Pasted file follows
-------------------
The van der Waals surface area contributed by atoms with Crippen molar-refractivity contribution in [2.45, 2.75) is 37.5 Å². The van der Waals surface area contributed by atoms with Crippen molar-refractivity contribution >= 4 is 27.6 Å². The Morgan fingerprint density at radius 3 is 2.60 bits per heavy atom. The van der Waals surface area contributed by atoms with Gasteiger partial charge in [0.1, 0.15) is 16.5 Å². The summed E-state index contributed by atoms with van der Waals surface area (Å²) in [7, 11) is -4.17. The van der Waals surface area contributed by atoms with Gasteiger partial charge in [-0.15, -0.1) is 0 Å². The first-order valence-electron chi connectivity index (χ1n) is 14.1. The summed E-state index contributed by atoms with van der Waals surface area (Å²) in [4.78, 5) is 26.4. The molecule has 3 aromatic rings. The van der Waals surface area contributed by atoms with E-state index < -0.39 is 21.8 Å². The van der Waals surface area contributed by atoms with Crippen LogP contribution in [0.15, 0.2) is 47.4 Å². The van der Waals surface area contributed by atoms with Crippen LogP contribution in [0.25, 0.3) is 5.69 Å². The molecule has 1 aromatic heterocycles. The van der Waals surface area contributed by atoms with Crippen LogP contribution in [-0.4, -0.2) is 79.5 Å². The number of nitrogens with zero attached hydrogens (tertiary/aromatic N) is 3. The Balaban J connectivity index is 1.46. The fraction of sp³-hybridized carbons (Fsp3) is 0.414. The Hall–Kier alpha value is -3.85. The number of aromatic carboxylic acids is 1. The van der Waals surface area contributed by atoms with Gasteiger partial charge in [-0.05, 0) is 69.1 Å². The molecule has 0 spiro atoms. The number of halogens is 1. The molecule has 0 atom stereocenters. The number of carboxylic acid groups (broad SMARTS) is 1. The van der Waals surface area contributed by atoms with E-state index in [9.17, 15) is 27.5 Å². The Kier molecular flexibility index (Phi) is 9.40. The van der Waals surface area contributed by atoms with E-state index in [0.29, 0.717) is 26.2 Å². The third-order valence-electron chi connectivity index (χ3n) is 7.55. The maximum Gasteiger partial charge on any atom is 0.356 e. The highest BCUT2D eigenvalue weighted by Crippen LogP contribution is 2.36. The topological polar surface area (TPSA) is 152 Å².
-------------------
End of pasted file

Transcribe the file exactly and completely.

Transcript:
The van der Waals surface area contributed by atoms with Crippen molar-refractivity contribution in [2.45, 2.75) is 37.5 Å². The van der Waals surface area contributed by atoms with Crippen molar-refractivity contribution >= 4 is 27.6 Å². The Morgan fingerprint density at radius 3 is 2.60 bits per heavy atom. The van der Waals surface area contributed by atoms with Gasteiger partial charge in [0.1, 0.15) is 16.5 Å². The summed E-state index contributed by atoms with van der Waals surface area (Å²) in [7, 11) is -4.17. The van der Waals surface area contributed by atoms with Gasteiger partial charge in [-0.15, -0.1) is 0 Å². The first-order valence-electron chi connectivity index (χ1n) is 14.1. The summed E-state index contributed by atoms with van der Waals surface area (Å²) in [4.78, 5) is 26.4. The molecule has 3 aromatic rings. The van der Waals surface area contributed by atoms with E-state index < -0.39 is 21.8 Å². The van der Waals surface area contributed by atoms with Crippen LogP contribution in [0.15, 0.2) is 47.4 Å². The van der Waals surface area contributed by atoms with Crippen LogP contribution in [0.25, 0.3) is 5.69 Å². The molecule has 1 aromatic heterocycles. The van der Waals surface area contributed by atoms with Crippen LogP contribution in [-0.4, -0.2) is 79.5 Å². The number of nitrogens with zero attached hydrogens (tertiary/aromatic N) is 3. The Balaban J connectivity index is 1.46. The fraction of sp³-hybridized carbons (Fsp3) is 0.414. The Hall–Kier alpha value is -3.85. The number of aromatic carboxylic acids is 1. The van der Waals surface area contributed by atoms with Gasteiger partial charge in [-0.05, 0) is 69.1 Å². The molecule has 0 spiro atoms. The number of halogens is 1. The molecule has 0 atom stereocenters. The number of carboxylic acid groups (broad SMARTS) is 1. The van der Waals surface area contributed by atoms with E-state index in [9.17, 15) is 27.5 Å². The Kier molecular flexibility index (Phi) is 9.40. The van der Waals surface area contributed by atoms with E-state index in [0.29, 0.717) is 26.2 Å². The third-order valence-electron chi connectivity index (χ3n) is 7.55. The maximum Gasteiger partial charge on any atom is 0.356 e. The highest BCUT2D eigenvalue weighted by Crippen LogP contribution is 2.36. The topological polar surface area (TPSA) is 152 Å².